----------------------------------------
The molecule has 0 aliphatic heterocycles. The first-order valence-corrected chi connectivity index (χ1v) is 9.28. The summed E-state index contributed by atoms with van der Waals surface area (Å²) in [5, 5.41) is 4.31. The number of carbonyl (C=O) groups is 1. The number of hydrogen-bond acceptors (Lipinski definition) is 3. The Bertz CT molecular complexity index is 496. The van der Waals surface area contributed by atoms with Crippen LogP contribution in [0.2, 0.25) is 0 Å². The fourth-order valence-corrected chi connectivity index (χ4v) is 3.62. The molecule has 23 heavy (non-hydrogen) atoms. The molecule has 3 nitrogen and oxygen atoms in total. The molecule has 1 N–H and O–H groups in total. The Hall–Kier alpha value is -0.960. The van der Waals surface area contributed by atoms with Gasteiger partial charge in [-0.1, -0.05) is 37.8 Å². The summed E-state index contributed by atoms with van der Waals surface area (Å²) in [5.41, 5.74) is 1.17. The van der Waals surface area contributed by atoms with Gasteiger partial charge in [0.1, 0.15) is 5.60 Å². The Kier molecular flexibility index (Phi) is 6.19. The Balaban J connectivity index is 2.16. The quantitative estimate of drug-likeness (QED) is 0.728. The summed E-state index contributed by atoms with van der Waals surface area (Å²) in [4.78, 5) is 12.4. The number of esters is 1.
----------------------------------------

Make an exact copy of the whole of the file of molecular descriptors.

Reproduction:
The molecule has 0 aliphatic heterocycles. The first-order valence-corrected chi connectivity index (χ1v) is 9.28. The summed E-state index contributed by atoms with van der Waals surface area (Å²) in [5, 5.41) is 4.31. The number of carbonyl (C=O) groups is 1. The number of hydrogen-bond acceptors (Lipinski definition) is 3. The Bertz CT molecular complexity index is 496. The van der Waals surface area contributed by atoms with Crippen LogP contribution in [0.2, 0.25) is 0 Å². The fourth-order valence-corrected chi connectivity index (χ4v) is 3.62. The molecule has 23 heavy (non-hydrogen) atoms. The molecule has 3 nitrogen and oxygen atoms in total. The molecule has 1 N–H and O–H groups in total. The Hall–Kier alpha value is -0.960. The van der Waals surface area contributed by atoms with Gasteiger partial charge in [-0.1, -0.05) is 37.8 Å². The summed E-state index contributed by atoms with van der Waals surface area (Å²) in [5.41, 5.74) is 1.17. The van der Waals surface area contributed by atoms with Gasteiger partial charge in [0.1, 0.15) is 5.60 Å². The Kier molecular flexibility index (Phi) is 6.19. The Balaban J connectivity index is 2.16. The quantitative estimate of drug-likeness (QED) is 0.728. The summed E-state index contributed by atoms with van der Waals surface area (Å²) in [4.78, 5) is 12.4. The number of esters is 1.